This picture of a spotted hyena’s tongue shows us that it has backward facing hard spines on it to help shred the flesh from prey. They are keratin spines very similar to those on all cats, domestic and wild. They are called filiform papillae. Domestic cats have them for grooming. Do the wild cats have spines on their tongues to help shred flesh from bones too? I’d expect so.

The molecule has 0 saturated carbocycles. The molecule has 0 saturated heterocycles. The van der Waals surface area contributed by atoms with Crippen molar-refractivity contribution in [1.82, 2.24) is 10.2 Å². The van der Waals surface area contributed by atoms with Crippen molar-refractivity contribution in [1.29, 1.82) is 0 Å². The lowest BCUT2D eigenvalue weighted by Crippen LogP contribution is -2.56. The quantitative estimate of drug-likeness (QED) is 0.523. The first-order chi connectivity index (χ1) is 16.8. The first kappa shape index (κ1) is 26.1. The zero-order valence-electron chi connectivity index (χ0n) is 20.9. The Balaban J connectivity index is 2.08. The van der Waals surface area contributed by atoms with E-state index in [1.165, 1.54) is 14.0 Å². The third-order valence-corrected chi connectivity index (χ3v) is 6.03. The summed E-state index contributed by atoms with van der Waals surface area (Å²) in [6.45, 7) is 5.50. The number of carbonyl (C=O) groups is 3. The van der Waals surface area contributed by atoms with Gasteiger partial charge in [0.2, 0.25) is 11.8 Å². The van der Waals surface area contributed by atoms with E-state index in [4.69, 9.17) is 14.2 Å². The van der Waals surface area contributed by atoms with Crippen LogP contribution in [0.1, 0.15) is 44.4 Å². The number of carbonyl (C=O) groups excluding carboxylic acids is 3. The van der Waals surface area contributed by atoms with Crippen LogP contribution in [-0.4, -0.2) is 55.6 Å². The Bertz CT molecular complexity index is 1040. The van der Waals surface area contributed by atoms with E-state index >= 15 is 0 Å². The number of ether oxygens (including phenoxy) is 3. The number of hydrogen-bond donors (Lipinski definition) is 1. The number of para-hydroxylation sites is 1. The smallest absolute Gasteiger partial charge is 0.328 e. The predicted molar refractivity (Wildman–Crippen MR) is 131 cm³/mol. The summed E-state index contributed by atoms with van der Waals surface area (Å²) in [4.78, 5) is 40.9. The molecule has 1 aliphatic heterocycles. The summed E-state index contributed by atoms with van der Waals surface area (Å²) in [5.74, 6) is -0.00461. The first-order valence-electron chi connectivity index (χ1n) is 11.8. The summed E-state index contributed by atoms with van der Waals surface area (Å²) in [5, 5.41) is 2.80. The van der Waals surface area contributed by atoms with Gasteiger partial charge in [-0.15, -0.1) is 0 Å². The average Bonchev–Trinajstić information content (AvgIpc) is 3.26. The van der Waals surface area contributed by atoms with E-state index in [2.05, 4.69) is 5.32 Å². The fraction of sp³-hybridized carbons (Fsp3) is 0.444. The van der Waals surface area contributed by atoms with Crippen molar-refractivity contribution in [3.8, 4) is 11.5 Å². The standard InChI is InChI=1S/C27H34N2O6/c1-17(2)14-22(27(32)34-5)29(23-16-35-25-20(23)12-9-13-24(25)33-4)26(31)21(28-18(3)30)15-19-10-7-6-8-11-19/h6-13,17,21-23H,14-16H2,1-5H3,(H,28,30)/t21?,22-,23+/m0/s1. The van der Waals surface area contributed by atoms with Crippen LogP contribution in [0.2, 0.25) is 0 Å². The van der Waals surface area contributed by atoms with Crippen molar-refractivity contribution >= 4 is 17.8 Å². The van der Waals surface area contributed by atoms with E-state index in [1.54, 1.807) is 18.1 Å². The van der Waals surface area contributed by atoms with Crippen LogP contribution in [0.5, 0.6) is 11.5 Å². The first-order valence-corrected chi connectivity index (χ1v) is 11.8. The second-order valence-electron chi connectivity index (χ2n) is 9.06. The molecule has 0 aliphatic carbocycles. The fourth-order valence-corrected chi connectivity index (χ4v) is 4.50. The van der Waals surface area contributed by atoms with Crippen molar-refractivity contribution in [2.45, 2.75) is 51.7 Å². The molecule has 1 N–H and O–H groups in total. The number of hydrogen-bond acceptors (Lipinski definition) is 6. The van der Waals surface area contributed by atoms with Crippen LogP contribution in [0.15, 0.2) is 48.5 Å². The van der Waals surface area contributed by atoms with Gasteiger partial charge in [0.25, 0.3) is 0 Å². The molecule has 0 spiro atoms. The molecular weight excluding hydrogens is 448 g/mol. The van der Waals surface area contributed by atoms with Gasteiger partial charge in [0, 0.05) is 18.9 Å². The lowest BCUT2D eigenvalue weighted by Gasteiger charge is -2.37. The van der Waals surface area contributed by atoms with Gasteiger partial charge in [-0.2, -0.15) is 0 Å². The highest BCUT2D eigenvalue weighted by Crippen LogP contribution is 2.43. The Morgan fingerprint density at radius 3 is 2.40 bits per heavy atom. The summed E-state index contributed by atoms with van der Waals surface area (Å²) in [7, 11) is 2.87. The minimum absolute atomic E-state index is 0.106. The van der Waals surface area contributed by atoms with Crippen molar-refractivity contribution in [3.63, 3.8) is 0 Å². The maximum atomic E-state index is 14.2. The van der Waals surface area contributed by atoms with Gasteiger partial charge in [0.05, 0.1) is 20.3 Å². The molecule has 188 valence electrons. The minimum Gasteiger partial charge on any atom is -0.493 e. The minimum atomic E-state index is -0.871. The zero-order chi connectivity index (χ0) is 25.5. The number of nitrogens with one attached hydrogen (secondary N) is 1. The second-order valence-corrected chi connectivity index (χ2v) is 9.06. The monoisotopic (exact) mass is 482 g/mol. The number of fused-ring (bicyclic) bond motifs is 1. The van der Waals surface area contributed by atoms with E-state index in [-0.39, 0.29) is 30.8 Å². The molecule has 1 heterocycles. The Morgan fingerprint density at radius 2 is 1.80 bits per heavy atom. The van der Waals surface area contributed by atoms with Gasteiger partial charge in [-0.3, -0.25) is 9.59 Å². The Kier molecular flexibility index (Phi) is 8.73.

This is the similar cat’s tongue:
The spines are different to those of the hyena. They are longer in relations to the size of the tongue and look sharper. That said it is interesting that hyenas have this specialised anatomy. As for taxonomy, the spotted or laughing hyena is the sole extant member of the genus Crocuta. Dogs are members of the genus Canis. Both species are in the biological family called Carnivora.
Keratin is the same material that makes the dead part of a cat’s claws and their hair strands. It is the same for humans except we have nails not claws.